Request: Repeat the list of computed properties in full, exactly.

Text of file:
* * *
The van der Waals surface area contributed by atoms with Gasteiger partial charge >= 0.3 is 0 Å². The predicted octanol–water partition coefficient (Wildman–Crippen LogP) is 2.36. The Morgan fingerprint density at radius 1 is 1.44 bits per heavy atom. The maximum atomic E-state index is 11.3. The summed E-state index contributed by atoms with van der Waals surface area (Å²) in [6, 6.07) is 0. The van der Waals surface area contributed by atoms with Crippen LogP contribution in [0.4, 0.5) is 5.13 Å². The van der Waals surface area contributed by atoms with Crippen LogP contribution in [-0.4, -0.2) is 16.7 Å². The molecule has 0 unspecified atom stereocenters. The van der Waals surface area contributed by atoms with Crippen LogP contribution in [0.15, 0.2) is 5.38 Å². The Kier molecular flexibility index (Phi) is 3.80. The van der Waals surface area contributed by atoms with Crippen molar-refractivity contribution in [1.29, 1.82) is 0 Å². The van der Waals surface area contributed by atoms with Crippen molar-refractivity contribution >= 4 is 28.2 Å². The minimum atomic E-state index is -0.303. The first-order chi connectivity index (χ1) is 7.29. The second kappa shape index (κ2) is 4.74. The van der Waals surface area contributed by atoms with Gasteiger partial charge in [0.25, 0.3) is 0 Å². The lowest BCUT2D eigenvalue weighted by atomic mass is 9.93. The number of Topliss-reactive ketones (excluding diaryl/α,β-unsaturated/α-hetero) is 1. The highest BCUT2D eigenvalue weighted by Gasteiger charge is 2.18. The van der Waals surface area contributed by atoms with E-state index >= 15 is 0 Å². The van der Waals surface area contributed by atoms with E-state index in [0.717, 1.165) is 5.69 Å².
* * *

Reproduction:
The van der Waals surface area contributed by atoms with Gasteiger partial charge >= 0.3 is 0 Å². The predicted octanol–water partition coefficient (Wildman–Crippen LogP) is 2.36. The Morgan fingerprint density at radius 1 is 1.44 bits per heavy atom. The maximum atomic E-state index is 11.3. The summed E-state index contributed by atoms with van der Waals surface area (Å²) in [6, 6.07) is 0. The van der Waals surface area contributed by atoms with Crippen LogP contribution in [0.4, 0.5) is 5.13 Å². The van der Waals surface area contributed by atoms with Crippen LogP contribution in [-0.4, -0.2) is 16.7 Å². The molecule has 0 unspecified atom stereocenters. The van der Waals surface area contributed by atoms with Crippen LogP contribution in [0.15, 0.2) is 5.38 Å². The Kier molecular flexibility index (Phi) is 3.80. The van der Waals surface area contributed by atoms with Crippen molar-refractivity contribution in [1.29, 1.82) is 0 Å². The van der Waals surface area contributed by atoms with Crippen molar-refractivity contribution >= 4 is 28.2 Å². The minimum atomic E-state index is -0.303. The first-order chi connectivity index (χ1) is 7.29. The second kappa shape index (κ2) is 4.74. The van der Waals surface area contributed by atoms with Gasteiger partial charge in [0.25, 0.3) is 0 Å². The lowest BCUT2D eigenvalue weighted by atomic mass is 9.93. The number of Topliss-reactive ketones (excluding diaryl/α,β-unsaturated/α-hetero) is 1. The highest BCUT2D eigenvalue weighted by Gasteiger charge is 2.18. The van der Waals surface area contributed by atoms with E-state index >= 15 is 0 Å². The van der Waals surface area contributed by atoms with E-state index in [0.717, 1.165) is 5.69 Å².